Bruce L Webber is Principal Research Scientist with the Commonwealth Scientific and Industrial Research Organisation (CSIRO) and an Adjunct Associate Professor at the University of Western Australia. His work focuses on the impacts of global environmental change on community ecology and the role of plant-ecosystem interactions in shaping community composition. His research spans a variety of ecosystems, with a particular focus on the management of biological invasions and the tropical regions of northern Australia and SE Asia. He has a special interest in methods for modelling species distributions and has been a key contributor to the Andina international debate workshops.

Daniel Z Atwater is an Assistant Professor at Montana State University, USA, in the Department of Animal and Range Science. He studies how ecology and evolution govern the distribution, abundance and productivity of plants responding to global change. In particular, he focuses on effects of drought and temperature on rangeland productivity and biodiversity. His work involves field experiments, genetic analyses, mathematics, geospatial modelling and individual-based modelling. He hopes to use this work to promote sustainable interactions between humans and our surrounding wildlands and agroecosystems.

Maria Paniw is a Research Fellow at the Estación Biológica de Doñana, Spain, and a Research Associate at the University of Zurich. Her research focuses on how intrinsic and extrinsic factors, biotic interactions and individual traits interact to determine population structure and dynamics. She is particularly interested in how population projections under global change can be improved by accounting for trait dynamics, environmental and spatial patterning, and trade-offs between survival and reproduction. She works with long-term data on plants and animals, including carnivorous plants, Mediterranean shrubs, meerkats, yellow-bellied marmots, African ungulates, and the Iberian lynx. She also works on the potential evolutionary consequences of environmental change and the integration of multi-species seasonal population dynamics into viability analyses.

Chris M Baker is a Senior Research Fellow in the School of Mathematics and Statistics at The University of Melbourne, Australia, and is affiliated with the Centre of Excellence for Biosecurity Risk Analysis (CEBRA) and the Melbourne Centre for Data Science (MCSD). His main interest is in using mathematical models to help inform the way that we manage complex systems. Projects to date have included the optimisation of management of interacting species and the impacts of species removal, such as feral cats and invasive plants, the removal of diseased Tasmanian devils from isolated regions to create devil facial tumour disease-free areas, and modelling the effect of antibiotics on microbes to develop treatment strategies that prevent the emergence of treatment-resistant infections. Most recently, he has been part of a team of modellers working on the management of COVID-19, providing advice to Australian state and federal governments.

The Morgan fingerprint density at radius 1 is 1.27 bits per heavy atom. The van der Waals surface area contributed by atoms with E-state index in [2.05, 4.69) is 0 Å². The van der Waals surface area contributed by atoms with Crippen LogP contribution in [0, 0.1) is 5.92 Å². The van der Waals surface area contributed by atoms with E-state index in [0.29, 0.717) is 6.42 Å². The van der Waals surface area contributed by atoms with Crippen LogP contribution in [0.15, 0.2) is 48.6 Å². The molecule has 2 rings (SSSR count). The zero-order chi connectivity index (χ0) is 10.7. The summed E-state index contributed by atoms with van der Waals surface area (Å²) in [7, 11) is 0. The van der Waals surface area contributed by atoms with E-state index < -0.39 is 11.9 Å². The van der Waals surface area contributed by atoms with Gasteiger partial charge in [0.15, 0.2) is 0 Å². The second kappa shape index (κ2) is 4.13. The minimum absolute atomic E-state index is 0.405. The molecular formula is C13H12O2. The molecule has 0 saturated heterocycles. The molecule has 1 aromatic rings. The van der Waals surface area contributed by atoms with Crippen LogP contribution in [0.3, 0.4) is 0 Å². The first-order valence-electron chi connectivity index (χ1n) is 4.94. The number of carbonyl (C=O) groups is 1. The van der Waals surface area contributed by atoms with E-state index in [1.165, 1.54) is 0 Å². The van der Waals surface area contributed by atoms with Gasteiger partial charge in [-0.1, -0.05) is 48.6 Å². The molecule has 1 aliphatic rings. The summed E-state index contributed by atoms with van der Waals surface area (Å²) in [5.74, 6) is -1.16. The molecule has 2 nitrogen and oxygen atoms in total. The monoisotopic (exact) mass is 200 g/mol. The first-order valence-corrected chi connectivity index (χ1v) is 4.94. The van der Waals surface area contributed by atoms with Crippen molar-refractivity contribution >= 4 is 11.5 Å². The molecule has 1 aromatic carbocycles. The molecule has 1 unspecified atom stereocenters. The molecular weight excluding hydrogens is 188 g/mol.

Thao P Le is a Research Fellow in the School of Mathematics and Statistics at The University of Melbourne, Australia, and is affiliated with the Centre of Excellence for Biosecurity Risk Analysis (CEBRA) and the Melbourne Centre for Data Science (MCSD). They are interested in mathematical modelling of ecological and epidemiological phenomena and the effects of management. Past and current research includes the benefit of citizen involvement in invasive species management and the relationship between population immunity and future COVID-19 waves.

Marc W Cadotte is Professor of Urban Forest Conservation and Biology at the University of Toronto, Scarborough, Canada. He has a broad interest in the ecological and evolutionary mechanisms generating patterns of species diversity and in applying this understanding to conservation issues. Past research projects have included the role of evolutionary relationships among species in influencing the health and functioning of ecosystems and the effects of forest fragmentation on forest structure in Madagascar coastal rain forests. He was the Executive Editor of the Journal of Applied Ecology for many years and now leads a new initiative with the British Ecological Society to help bridge the research-implementation gap. He is also editor-in-chief of Ecological Solutions and Evidence, a new open access journal. He was co-author of the book Phylogenies in Ecology (Princeton University Press, 2016 with Jonathan Davies) and co-editor of Conceptual Ecology and Invasion Biology: Reciprocal Approaches to Nature.

Françoise Cardou is a Post-doctoral Fellow at the University of Toronto, Scarborough, Canada, following a PhD at l’Université de Sherbrooke with Bill Shipley and a post-doc with Mark Vellend. Her aim is to understand the diversity of ways in which humans shape and are shaped by our environment, focusing on the idea that both biological and social systems can be conceptualised under the same general theory of evolution and adaptation. Thus far, her work has featured plant communities within socio-ecological systems: specifically, does increased movement of species, people and information in the Anthropocene generate similar patterns of diversity across natural and social systems?